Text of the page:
Related stories Related stories

Other Stories By bierkoning

  Bavaria’s Best Kept Secret?
       Oct 25, 2007

  Brewer for a Day
       Jun 25, 2007

  Cycling Through Franconia
       Jun 8, 2006

  Back in Time in Franconia - Part Two
       Jun 26, 2003

  Back in Time in Franconia
       Jun 5, 2003

  Chimay Blue: Tasted Throughout the Years
       May 29, 2003

  The Fall and Rise of Lambic
       Feb 13, 2003

  GBBF Report
       Feb 2, 2002

home Home > Subscribe to Ratebeer.com Weekly RateBeer Archives > Features

Bock Beer Tasting in Albergen

Story of a Semi-Final
Features November 3, 2005      
Written by bierkoning

La Tropica/Doarp, NETHERLANDS -

For the annual PINT bock beer festival, the favorite bock of the year is chosen. The winner in 2004 was Twels Bock from the Friese Bierbrouwerij. Café Morshuis in Albergen, 40 minutes by bicycle from the tiny village where I live and an oasis in beer desert Twente, was the scene of one of the 2005 semi finals. Some 20 inhabitants of Albergen of varied ages, regular guests in Café Morshuis with some taste for beer had to choose the best bock beer from six contestants in a blindfold test. I was included as a special guest because of my so called beer knowledge (yes, I did mention Ratebeer!).

Eduard, proprietor of Café Morshuis opened the evening with a glass of Grolsch “to clean the palate”, presented baguette, nuts and salted crackers and the served the first bock bier: number 6 on the list.

I saw the beer was pretty light colored for a standard bock, noticed an yeasty aroma and tasted milk chocolate, licorice and caramel in the slightly herbal flavor. Was it Mommeriete bock?? Probably not: I scored it only 2.3 on the Ratebeer scale. It was Burg Bok. The average score in café Morshuis was 3.0, the average in all three beer pubs (Morshuis, De Beurs in Oosterhout and De Boom in Alkmaar) and the first round together was 3.3 (I have translated the panel score to Ratebeer score by halfing it: it was a scale from 1 to 10).

The second was beer number 5: I noticed caramel in the aroma. The beer had a firm body and hints of roasted malt and caramel in the flavor. I even tasted some hops in the background and, surprising, almonds. Amaretto liquor, said one of the younger men in the team, and he was right. La Trappe Bock was my guess, 3.2 my rating. The beer turned out to be Budels Bok. The average score in Café Morshuis was 3.0, the average total score (surprise!) 3.2.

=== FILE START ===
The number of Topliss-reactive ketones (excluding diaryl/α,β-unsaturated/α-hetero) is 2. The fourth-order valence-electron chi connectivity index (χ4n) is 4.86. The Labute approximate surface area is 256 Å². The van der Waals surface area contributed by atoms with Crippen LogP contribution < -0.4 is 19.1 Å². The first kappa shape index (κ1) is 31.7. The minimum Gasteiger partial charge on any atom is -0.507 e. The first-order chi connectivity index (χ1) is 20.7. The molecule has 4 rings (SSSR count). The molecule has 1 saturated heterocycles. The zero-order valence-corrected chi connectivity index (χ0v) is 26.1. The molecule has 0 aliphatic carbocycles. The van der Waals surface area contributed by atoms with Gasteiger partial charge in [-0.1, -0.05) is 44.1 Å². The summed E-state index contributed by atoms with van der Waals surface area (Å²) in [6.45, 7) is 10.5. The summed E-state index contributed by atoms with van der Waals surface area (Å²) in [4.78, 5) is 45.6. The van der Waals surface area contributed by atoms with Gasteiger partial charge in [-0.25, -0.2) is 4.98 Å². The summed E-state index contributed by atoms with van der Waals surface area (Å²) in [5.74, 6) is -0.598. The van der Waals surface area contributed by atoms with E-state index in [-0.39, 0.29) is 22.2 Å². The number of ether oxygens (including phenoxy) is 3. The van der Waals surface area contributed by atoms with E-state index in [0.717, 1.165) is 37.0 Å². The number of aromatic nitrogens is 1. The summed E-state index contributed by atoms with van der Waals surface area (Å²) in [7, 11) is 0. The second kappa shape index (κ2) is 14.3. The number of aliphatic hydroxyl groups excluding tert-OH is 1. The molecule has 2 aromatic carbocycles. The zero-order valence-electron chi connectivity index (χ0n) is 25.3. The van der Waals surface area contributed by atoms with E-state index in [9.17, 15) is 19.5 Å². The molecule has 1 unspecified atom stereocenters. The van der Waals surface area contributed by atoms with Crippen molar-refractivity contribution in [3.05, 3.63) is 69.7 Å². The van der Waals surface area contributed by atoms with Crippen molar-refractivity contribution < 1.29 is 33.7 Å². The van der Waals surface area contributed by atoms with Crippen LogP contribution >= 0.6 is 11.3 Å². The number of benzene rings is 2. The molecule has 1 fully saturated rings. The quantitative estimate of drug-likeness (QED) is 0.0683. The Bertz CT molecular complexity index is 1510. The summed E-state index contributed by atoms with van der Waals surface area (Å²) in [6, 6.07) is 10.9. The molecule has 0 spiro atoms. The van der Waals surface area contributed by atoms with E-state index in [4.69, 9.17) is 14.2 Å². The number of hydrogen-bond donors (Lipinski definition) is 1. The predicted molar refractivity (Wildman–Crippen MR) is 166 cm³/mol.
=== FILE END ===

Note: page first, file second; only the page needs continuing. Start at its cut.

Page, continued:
The third beer was beer number 2, and proved to be my (but not everybody’s) favorite. The beer had a vinous aroma, mixed with caramel and grapes and a sweet, even a bit sugary, malty, herbal flavor, again with grapes. A full bodied, rather alcoholic beer it was. I noticed some hopbitterness in the aftertaste. Ezelenbock was my guess, 3.4 my rating. It was Hoeksch Bok, a beer unknown to me so far. The average score in Albergen was 3.3, the average total score 3.4. The beer went through to the final!

Beer number four carried the number 1. For some reason this beer reminded me of my grandmother. I noticed hops and licorice in the aroma, but also Buisman: a mix of caramelled sugar and cinnamon older Dutch people like my granny used to boost the taste of their diluted coffee. Not surprisingly, the beer was very sweet and sugary, with some roasted malt. It tasted like the apple flaps the Dutch consume in masses on new years eve. 3 Horne bock was my guess, but it turned out to be Hertog Jan Bock. My rating was a miserable 2.1. But the beer proved to be a winner: 3.2 was the average score in Café Morshuis, the average total score 3.4. Café De Beurs scored it a whopping 4.0 average!

The fifth beer carried number 4. A firm herbal, yeasty and sugary flavor and aroma, in which I also found pure chocolate and grapes. Not too well balanced, this beer, but it tasted really well. 3.2 was my rating. Probably Borefts Bock from De Molen in Bodegraven, I guessed, judging the massive use of spices, but it was La Trappe Bock.The average score in café Morshuis was a meagre 2.7, thus preventing this beer from reaching the final, with a average total score of 3.3.

The sixth in line, carrying number 3 had an abundance of yeast in appearance (cloudy), aroma and flavor. Perhaps I had the bottom of the bottle. Initial flavors of grapes, pineapple and hops were overwhelmed by the bitter tasting yeast. Not really good, this Texelse Bock (I guessed, but was wrong: it was Borefts Bock). Rating: 2.3. And indeed, this beer scored lowest in the semi-final with an average of 3.2 (Morshuis) and 2.9 (overall).

After this hard work I grabbed a Ettaler Curator Doppelbock from tap and discussed with Eduard and some remaining tasters about the beers. No, Eduard Morshuis couldn’t tell which beers I’d had. He had brought them in from Ermelo, without a label. One or two of them are welcome in my cellar, was his comment. A bottled Dulle Teve from the Dolle Brouwers followed the Ettaler and after that it was time to cycle home. The cold wind cleared my mind and my blood from the excess of alcohol and gave room for final thoughts. I don’t think I’ve tasted the winner that evening, but I will gladly repeat this exercise next year. And take on some serious training, because mentioning the right bock turned out to be a big failure.

By the way: the scores can be checked at www.lekkerstebockbier.nl. The overall winner proved to be Ezelenbock from SNAB.



No comments added yet

You must be logged in to post comments


Anyone can submit an article to RateBeer. Send your edited, HTML formatted article to our Editor-In-Chief.